Reportedly, the violent scene, filmed in Hollywood's famous Grauman's Chinese Theatre, was integral to the "Gangster Squad" plot as originally written. Thus the studio is buying more time to figure out how to proceed with possible reworkings of not just the shoot-out sequence but also the structure of the film. The trailer also had to be quickly re-edited for the July 20 weekend, to exclude shots from the movie-theater massacre. As it happens, Century 16 did not pair the Warners trailer with the opening night screening of "The Dark Knight Rises" when James Holmes opened fire on unsuspecting Aurora moviegoers.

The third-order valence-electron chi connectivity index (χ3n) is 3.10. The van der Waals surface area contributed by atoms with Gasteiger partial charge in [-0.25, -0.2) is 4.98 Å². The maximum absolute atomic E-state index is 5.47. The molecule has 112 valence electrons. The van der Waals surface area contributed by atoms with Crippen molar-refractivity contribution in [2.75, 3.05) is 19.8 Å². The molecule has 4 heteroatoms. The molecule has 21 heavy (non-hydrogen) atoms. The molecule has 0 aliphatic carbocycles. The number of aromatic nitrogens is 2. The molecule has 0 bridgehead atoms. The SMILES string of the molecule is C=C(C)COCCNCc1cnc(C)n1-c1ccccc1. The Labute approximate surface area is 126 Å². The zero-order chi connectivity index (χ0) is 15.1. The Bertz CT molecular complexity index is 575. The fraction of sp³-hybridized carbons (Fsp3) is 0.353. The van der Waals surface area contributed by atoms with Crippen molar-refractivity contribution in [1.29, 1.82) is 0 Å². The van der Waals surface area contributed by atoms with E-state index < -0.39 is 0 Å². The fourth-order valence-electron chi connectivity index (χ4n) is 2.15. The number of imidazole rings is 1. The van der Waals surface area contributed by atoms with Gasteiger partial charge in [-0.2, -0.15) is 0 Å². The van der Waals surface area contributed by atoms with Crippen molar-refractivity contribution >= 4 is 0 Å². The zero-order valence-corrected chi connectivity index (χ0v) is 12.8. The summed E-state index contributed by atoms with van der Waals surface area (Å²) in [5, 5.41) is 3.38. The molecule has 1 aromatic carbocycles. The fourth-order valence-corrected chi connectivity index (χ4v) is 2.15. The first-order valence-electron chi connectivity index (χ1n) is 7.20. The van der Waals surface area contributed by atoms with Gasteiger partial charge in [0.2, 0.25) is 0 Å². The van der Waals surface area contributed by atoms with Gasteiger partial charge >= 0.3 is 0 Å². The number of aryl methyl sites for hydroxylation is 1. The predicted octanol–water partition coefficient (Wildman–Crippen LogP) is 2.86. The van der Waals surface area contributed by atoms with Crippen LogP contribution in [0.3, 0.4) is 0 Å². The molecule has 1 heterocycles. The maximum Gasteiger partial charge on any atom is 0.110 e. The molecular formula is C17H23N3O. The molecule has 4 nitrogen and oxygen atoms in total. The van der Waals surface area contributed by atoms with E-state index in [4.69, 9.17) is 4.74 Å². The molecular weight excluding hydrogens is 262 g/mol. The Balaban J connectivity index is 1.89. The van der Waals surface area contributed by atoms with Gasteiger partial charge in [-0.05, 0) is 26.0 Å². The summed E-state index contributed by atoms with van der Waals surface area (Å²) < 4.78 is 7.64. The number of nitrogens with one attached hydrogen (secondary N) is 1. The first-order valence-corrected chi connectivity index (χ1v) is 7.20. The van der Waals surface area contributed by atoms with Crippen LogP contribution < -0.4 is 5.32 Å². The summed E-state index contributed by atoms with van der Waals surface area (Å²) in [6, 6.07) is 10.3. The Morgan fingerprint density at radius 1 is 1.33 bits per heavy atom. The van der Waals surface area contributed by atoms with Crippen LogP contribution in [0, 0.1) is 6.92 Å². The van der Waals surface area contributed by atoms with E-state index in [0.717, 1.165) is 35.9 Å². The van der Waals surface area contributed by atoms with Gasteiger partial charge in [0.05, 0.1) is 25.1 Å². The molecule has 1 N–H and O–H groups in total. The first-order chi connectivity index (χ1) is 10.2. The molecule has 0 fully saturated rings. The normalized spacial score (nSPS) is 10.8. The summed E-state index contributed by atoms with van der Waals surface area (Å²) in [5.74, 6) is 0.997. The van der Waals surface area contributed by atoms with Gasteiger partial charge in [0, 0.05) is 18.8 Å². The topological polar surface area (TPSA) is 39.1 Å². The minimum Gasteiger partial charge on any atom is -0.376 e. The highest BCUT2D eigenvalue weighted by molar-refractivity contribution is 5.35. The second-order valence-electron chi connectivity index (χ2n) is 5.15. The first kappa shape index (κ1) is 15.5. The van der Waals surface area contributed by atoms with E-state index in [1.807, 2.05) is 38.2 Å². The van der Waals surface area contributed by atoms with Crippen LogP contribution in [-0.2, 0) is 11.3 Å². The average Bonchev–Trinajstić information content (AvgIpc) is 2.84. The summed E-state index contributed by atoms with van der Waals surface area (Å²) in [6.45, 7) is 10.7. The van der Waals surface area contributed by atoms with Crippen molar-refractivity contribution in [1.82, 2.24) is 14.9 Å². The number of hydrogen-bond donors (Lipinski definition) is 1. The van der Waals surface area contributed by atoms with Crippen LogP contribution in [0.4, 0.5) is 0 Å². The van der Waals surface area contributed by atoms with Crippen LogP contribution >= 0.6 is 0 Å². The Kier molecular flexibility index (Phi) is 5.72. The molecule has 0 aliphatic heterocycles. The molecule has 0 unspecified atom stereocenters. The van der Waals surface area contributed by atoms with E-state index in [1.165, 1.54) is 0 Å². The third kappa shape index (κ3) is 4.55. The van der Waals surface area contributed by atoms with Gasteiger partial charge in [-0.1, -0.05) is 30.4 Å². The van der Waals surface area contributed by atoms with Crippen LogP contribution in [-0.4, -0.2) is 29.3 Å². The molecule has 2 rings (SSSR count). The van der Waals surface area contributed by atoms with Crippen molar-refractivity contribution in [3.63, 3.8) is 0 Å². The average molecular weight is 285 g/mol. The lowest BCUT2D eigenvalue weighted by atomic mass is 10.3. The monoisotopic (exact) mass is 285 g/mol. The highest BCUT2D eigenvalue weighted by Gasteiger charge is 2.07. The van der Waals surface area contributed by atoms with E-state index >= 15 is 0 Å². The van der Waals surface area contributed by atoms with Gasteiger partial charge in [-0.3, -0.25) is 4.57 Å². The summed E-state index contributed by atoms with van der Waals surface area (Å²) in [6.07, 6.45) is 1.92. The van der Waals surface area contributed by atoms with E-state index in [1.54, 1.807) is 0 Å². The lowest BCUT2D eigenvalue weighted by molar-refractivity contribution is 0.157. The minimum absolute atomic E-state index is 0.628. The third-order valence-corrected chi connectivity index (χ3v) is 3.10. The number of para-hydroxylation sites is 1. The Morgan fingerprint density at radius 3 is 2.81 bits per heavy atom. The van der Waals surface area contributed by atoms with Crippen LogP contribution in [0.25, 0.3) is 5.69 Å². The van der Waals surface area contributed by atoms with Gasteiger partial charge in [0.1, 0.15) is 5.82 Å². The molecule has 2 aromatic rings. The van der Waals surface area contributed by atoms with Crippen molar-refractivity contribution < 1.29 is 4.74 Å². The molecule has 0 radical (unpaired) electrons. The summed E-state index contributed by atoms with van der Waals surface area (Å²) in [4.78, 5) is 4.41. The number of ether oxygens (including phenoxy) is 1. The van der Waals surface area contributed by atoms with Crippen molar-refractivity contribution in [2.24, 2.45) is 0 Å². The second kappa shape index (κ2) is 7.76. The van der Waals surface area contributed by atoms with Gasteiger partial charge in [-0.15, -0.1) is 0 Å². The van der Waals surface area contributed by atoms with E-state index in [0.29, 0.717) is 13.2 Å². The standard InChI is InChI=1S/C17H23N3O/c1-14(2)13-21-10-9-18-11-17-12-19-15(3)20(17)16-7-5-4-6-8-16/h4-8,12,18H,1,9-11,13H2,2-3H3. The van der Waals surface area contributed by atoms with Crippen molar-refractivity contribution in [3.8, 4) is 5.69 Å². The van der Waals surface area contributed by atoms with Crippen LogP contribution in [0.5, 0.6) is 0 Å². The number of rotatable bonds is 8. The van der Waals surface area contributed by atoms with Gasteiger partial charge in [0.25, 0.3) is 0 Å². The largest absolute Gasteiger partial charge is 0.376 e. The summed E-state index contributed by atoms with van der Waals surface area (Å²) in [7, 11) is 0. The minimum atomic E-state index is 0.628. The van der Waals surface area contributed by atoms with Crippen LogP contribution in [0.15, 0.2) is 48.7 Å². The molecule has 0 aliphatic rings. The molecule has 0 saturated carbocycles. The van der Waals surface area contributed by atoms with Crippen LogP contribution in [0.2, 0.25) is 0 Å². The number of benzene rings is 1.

The New York Times digs into the history of violent films at the Warners studio, from "Public Enemy" and "Dirty Harry" to Stanley Kubrick's "A Clockwork Orange," which Kubrick had pulled from theaters in Britain following copycat violence. And to his credit, activist Democrat Harvey Weinstein, whose stock in trade is indie fare--including such hard-R shockers as "Pulp Fiction" and "Grindhouse"-- is exhorting fellow industry players to meet at a summit to discuss the impact of movie violence in the real world.